The treatment of any individual with AF will be spefically tailored to their particular situation, depending on their symptoms, type of AF, and other medical history but will involve a combination of the strategies discussed above .

AF in young people

While AF is more common in older people, it can affect young people in the absence of any other heart problems. In this situation there may be an underlying genetic cause such as a problem with a sodium channel in the heart. These sodium channels are important for determining the electrical properties of the heart and problems can lead to a number of heart rhythm problems including AF.

The treatment of AF in young people is similar to that described above. In general the risk of stroke in young people is lower so there is less need for anticoagulant medications [8]. In addition, ablation may be recommended more commonly as the initial treatment in young people with otherwise normal hearts as it has been shown to be as effective as antiarrhythmic medication in such patients [12].

AF in pregnancy

A first episode of AF during pregnancy is rare in women without previously known heart problems. Around 50% of pregnant women who have pre-existing AF have an episode during their pregnancy [3].

Many of the drugs commonly used for the treatment of AF have potential problems in pregnancy: beta-blocker drugs may cause reduced growth of the foetus. Alternatives such as verapamil and diltiazem are generally safe. Amiodarone can cause harm to the foetus and should only be used in emergencies. Electrical cardioversion has been used safely in pregnant women. Regarding anticoagulants, warfarin is known to harm the foetus and should be avoided. The newer anticoagulant medications are also not recommended. Daily injections of low-molecular weight heparin (LMWH) can be used in their place at much lower risk [4].

AF in athletes

AF has been shown to occur more frequently in men who participate in prolonged strenuous exercise such as endurance sports [13][14]. This is most likely due to the structural and functional changes seen in the heart in response to prolonged exercise.
Treatment options are often slightly different since beta-blocker drugs are not well-tolerated in athletes and other drugs may not be potent enough to treat the fast heart rates that can occur with exercise-induced AF. Therefore ablation therapy may be considered earlier. Individuals taking anticoagulant medications cannot participate in contact sports due to the risk of bleeding [4].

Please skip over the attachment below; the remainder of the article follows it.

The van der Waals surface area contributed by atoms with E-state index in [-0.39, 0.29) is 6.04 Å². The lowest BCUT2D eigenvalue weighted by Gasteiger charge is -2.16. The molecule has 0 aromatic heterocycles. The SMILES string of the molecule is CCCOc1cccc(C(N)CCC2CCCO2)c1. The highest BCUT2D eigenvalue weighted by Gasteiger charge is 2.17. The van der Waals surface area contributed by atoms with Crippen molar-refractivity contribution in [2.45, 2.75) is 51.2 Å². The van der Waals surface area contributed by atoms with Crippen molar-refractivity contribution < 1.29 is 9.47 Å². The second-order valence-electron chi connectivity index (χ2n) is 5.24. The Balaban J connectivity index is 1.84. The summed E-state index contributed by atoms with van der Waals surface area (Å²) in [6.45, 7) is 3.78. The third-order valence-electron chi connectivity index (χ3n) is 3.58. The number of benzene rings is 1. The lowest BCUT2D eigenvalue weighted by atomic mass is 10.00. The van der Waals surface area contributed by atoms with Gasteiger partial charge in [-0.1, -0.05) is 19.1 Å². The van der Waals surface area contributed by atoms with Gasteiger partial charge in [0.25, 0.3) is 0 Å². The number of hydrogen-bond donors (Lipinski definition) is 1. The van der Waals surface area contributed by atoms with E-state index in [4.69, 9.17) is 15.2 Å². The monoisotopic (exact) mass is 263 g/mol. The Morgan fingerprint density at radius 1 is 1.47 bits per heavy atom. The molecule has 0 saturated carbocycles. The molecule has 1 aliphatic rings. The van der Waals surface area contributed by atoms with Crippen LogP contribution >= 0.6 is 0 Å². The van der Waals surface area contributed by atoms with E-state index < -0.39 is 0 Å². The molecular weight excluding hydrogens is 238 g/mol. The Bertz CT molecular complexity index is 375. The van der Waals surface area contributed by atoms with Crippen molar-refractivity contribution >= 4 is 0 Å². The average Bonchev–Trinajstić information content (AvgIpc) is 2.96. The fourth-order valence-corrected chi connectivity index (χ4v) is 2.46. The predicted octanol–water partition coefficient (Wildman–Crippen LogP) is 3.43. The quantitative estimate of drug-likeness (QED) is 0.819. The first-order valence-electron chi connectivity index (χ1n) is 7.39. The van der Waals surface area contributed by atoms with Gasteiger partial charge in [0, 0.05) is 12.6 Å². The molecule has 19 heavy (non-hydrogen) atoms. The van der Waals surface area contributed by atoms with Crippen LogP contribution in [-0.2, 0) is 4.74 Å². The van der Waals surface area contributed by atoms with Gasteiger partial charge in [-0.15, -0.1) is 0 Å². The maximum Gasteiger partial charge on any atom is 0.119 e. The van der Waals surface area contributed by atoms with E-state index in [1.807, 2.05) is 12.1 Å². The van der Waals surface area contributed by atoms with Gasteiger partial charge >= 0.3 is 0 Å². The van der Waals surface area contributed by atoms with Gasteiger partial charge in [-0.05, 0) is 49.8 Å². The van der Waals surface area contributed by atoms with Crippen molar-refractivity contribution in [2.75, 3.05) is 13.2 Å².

Watch CRY myheart cardiologist Dr Michael Papadakis talk about why people with ICD are not allowed to play contact sports.

Please click here for references to text

Andy Perry

Living with hypertrophic cardiomyopathy

My name is Andy. I’m now 38 and at the tender age of 7 after dental treatment, I was ill and taken to the local hospital. After several tests they diagnosed me with a heart murmur.

Several years later, attending senior school aged 11, I was taken ill doing sports. My mother went along with me to my GP who sent me to hospital via ambulance. I was admitted for tests – I had an ECG (electrocardiograph) and chest X-rays, and they noticed a vast difference in the size of my heart compared to when I was 7.

I was referred to a paediatric cardiologist whom performed a cardio catheter and diagnosed me with hypertrophic obstructive cardiomyopathy (HCM). At that time very little was known about this condition. My mum was called into the side room with the doctor – she was alone as dad was at work – and she was told that I wouldn’t see my 20th birthday.

I lived with the condition, but you can imagine that at eleven years old I wanted to do normal eleven-year-old things – i.e. running, playing with mates, etc – but Mum didn’t let me. I went for regular treatment and check ups and took tablets every day. Mum basically wrapped me up in cotton wool and made me tread on egg shells.

There were numerous times I was admitted to hospital for the next 15 years. During these years not much could be done, as little was known about the condition. Then, aged 26, I was very poorly with atrial fibrillation and had to be cardioverted 5 times in one year. I was told that I had to have an ablation of my atrioventricular node and be paced – which helped me a lot.

I still had frequent hospital stays and check ups. At 30, I met my now wife and we have 3 children. I now know why mum treated me with such close care and love, as my own children are now under close medical supervision. As yet my children are clear.

If it wasn’t for Mum I would certainly have died at a young age. She was so strong through this and now my wonderful wife, Becky is my guardian angel, as Mum is now disabled – but still there for me and my wife. Mum has remarried to a wonderful man who looks after her – and he has done more than his share of caring for me at times of illness before I met my wife.

On December 3rd 2007, I was admitted to hospital to get my pacemaker changed. This procedure was successful.

Paul Cooper

Living with atrial fibrillation

My story began 19 years ago – I am 39 now.

I was out with some mates one night, when I felt a funny ‘butterfly’ feeling in my chest – it felt like my heart was racing.

That night I went to the hospital with my mate and they did an ECG.

My heart was doing 188 and was all over the place. I was kept in for 6 days on the cardiac ward.

They found the problem – atrial fibrillation. Since then I have been in hospital with this 6 times. Last year they took me off the medication, but within a year I was back in hospital again with the same problem and I am now back on the medication.

But despite this, I want to let other people who have the same problem know that you CAN lead a normal life.